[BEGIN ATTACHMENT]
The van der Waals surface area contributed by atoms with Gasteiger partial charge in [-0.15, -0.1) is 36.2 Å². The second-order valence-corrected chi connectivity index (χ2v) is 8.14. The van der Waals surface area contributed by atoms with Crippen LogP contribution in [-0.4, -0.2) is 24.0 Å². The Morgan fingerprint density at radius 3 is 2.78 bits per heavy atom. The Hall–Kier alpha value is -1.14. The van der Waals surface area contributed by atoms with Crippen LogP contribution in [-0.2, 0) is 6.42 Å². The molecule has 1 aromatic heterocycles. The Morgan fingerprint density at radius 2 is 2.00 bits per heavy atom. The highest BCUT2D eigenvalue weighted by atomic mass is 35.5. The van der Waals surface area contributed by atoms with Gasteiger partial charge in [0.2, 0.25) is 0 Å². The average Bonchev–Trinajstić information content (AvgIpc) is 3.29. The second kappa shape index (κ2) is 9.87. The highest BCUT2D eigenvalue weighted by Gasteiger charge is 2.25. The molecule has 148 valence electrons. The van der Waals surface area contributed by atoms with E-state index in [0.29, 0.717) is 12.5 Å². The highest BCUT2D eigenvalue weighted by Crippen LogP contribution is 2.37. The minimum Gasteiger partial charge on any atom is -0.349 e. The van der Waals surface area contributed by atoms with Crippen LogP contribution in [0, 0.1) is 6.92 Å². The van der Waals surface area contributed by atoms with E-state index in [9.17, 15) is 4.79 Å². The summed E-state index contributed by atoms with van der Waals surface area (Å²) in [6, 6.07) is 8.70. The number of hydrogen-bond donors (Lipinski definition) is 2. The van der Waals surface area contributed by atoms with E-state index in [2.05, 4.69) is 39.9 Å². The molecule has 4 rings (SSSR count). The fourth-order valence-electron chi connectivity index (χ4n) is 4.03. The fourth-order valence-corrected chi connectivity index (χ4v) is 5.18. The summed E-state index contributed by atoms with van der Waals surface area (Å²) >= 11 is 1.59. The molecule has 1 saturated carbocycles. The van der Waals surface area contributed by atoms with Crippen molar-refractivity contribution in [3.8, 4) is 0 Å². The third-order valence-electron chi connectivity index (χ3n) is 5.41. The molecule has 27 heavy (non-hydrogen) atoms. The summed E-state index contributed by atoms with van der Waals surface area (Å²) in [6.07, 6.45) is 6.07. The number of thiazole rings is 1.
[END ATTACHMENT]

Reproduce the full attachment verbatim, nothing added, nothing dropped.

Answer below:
The van der Waals surface area contributed by atoms with Gasteiger partial charge in [-0.15, -0.1) is 36.2 Å². The second-order valence-corrected chi connectivity index (χ2v) is 8.14. The van der Waals surface area contributed by atoms with Crippen LogP contribution in [-0.4, -0.2) is 24.0 Å². The Morgan fingerprint density at radius 3 is 2.78 bits per heavy atom. The Hall–Kier alpha value is -1.14. The van der Waals surface area contributed by atoms with Crippen LogP contribution in [-0.2, 0) is 6.42 Å². The molecule has 1 aromatic heterocycles. The Morgan fingerprint density at radius 2 is 2.00 bits per heavy atom. The highest BCUT2D eigenvalue weighted by atomic mass is 35.5. The van der Waals surface area contributed by atoms with Gasteiger partial charge in [0.2, 0.25) is 0 Å². The average Bonchev–Trinajstić information content (AvgIpc) is 3.29. The second kappa shape index (κ2) is 9.87. The highest BCUT2D eigenvalue weighted by Gasteiger charge is 2.25. The molecule has 148 valence electrons. The van der Waals surface area contributed by atoms with E-state index in [0.29, 0.717) is 12.5 Å². The highest BCUT2D eigenvalue weighted by Crippen LogP contribution is 2.37. The minimum Gasteiger partial charge on any atom is -0.349 e. The van der Waals surface area contributed by atoms with Crippen LogP contribution in [0, 0.1) is 6.92 Å². The van der Waals surface area contributed by atoms with E-state index in [9.17, 15) is 4.79 Å². The summed E-state index contributed by atoms with van der Waals surface area (Å²) in [6, 6.07) is 8.70. The number of hydrogen-bond donors (Lipinski definition) is 2. The van der Waals surface area contributed by atoms with E-state index in [2.05, 4.69) is 39.9 Å². The molecule has 4 rings (SSSR count). The fourth-order valence-electron chi connectivity index (χ4n) is 4.03. The fourth-order valence-corrected chi connectivity index (χ4v) is 5.18. The summed E-state index contributed by atoms with van der Waals surface area (Å²) >= 11 is 1.59. The molecule has 1 saturated carbocycles. The van der Waals surface area contributed by atoms with Crippen molar-refractivity contribution in [3.8, 4) is 0 Å². The third-order valence-electron chi connectivity index (χ3n) is 5.41. The molecule has 27 heavy (non-hydrogen) atoms. The summed E-state index contributed by atoms with van der Waals surface area (Å²) in [6.07, 6.45) is 6.07. The number of thiazole rings is 1.